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I am a mother, a new grandmother, and a teacher. But whatever happens in my life, I keep sewing. I have worked as a political communicator and now as a teacher in my formal life. I have also written extensively on sewing. I have been a frequent contributor and contributing editor of Threads magazine and I write a monthly humour/sewing column for the Australian magazine Dressmaking with Stitches. My first book Sew.. the garment-making book of knowledge will be published in May 2018 and is available for pre-order from Amazonhttps://www.amazon.com/s/ref=nb_sb_noss_1?url=search-alias%3Daps&field-keywords=barbara+emodi&rh=i%3Aaps%2Ck%3Abarbara+emodi

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Saturday, May 8, 2010

Bra report in stages: the pattern, adjustments and thoughts







OK, it has been a flat out week with all my projects but here is the bra report. I am going to post this in stages with different headlines to get my thoughts in order.

I have made two cotton/lycra bras, (one with cotton eyelet overlay in the upper cup, one with stretch lace as a second layer in the upper cup),  one with one shiny tricot with woven lace layer in the upper cup, and one sort of matte heavy weight knit with stretch eyelet over lay in upper cup.

None of these bras are as fancy as those I have seen other sewers make, but they fit me well, are comfortable (the cotton interlock are of course my favourite), and have got me to the point where I am construction confident enough to get more creative. I have four more cut out in black.

First of all this is a really well drafted pattern. Things that need to be the same size so they fit together later in construction actually are and actually do. This hardly ever happens so I am pleased. I also really like that the straps are made of fabric to match the fronts well over the shoulders.

My first bra was so weird even Rascal laughed, it looked like something that a 90 year old would have worn in 1922 if you can picture that, but I quickly realized that I had the same problem Robin reported when she used this pattern and that was that the pieces under the arm were too large, that explained why it was falling forward on my front. Robin solved this with an underarm dart and I did essentially the same thing by changing the angle (straightening them really) on the front and back pieces that met in the side seam to eliminate that extra. Worked great and my fitting issues were 90% solved. The final 10% was achieved by taking in the cup seam a little as it neared the underarm.

The bad thing about fitting a bra is that you have to actually complete the whole thing before you can access fit (make you first one with your worst stuff) the good thing is that there are so few seams that there are really a limited number of places where you have to adjust and small adjustments make a big difference.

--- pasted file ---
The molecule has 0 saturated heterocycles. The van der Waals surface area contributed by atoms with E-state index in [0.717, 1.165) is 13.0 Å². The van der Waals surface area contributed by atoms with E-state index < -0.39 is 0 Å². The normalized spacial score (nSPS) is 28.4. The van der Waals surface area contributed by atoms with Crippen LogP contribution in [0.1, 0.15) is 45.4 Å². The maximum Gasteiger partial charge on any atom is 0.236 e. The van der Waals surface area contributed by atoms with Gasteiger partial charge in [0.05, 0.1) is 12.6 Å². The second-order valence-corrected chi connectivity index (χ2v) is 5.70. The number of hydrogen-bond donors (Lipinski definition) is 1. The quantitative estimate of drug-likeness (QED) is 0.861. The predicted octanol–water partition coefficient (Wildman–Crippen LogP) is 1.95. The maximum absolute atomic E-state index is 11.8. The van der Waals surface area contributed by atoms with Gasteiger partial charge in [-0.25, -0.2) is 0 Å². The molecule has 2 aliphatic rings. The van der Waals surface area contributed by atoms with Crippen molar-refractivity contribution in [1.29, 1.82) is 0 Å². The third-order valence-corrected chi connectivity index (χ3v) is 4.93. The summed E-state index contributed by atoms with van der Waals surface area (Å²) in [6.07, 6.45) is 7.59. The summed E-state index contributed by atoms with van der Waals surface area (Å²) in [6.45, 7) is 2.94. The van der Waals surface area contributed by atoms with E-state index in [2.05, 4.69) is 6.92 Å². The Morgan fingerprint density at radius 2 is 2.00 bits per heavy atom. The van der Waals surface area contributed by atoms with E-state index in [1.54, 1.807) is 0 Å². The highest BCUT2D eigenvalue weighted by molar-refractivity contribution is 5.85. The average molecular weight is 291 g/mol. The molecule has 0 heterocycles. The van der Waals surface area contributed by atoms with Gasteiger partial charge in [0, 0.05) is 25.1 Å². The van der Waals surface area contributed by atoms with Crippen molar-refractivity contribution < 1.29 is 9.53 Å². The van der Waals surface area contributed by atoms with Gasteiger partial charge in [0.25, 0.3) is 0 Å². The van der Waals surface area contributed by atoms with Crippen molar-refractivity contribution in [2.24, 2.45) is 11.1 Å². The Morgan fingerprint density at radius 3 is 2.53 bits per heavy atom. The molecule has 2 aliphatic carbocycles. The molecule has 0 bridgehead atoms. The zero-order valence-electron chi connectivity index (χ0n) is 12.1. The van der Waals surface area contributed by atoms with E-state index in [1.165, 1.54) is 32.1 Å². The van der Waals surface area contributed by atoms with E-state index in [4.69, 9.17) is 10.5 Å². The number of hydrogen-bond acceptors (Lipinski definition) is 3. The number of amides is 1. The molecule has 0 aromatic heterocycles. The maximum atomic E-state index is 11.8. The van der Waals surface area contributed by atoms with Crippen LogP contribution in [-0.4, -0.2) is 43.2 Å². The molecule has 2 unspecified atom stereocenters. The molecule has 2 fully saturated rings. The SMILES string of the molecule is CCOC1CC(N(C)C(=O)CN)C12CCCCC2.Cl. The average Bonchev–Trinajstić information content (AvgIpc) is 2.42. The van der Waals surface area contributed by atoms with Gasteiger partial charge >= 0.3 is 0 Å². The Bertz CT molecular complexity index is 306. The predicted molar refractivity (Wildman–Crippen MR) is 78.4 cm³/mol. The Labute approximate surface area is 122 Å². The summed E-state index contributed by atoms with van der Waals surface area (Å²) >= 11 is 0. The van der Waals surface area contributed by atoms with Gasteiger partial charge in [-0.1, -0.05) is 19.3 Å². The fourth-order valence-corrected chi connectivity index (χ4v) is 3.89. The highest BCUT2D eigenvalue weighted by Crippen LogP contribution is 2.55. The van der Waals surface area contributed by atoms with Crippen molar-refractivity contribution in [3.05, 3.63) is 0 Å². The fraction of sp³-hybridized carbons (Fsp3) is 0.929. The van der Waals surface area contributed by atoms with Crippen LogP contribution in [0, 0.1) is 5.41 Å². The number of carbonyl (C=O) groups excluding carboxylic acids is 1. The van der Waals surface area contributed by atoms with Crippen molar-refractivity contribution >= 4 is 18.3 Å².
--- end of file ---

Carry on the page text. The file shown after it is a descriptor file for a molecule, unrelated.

If you can face making one or two bras to perfect your fit (about an afternoon each if you are just learning) you will have a reliable pattern to make something for next to nothing that can cost a fortune in the stores. Next to nothing if you are working with leftovers or have collected the materials along the way. More on supplies later.

As I wanted to make a wireless bra I did these things for extra support:

1. The pattern calls for one layer of lingerie type tricot for the under and between the breasts part on the front. I substituted a layer of Powernet which I think worked quite well.
2. All sewn bras have at least one seam, as this one does across the cup. This has some disadvantages for T shirt wear (and I have posted a picture of one bra in a too tight T shirt so you both see what I mean and so you can see the kind of non-wireless support I got). The instructions tell you to use a single layer for each and to top stitch the seam allowances open. I don't do that all that well with 1/4" seams in tricot and in some cases (like the one shown here) did a triple zig zag instead. I am not happy with this as of course it articulates this seam even more, so in later versions ( I made four successive bras) I cut the bottom cup twice and sandwiched the upper cup between the two and flipped it up, encasing the seam, which was much nicer.
3. On the subject of cups I did all the lower cups double (see above) and I would advise that.

Finally how supportive are these wireless bras? Pretty good I would say and enormously comfortable. I have some wires and will do another version soon with those to see, but putting them up to my bras I would say they do add shape to the cup and definitely move the cup in at centre front right up to your sternum that extra little bit.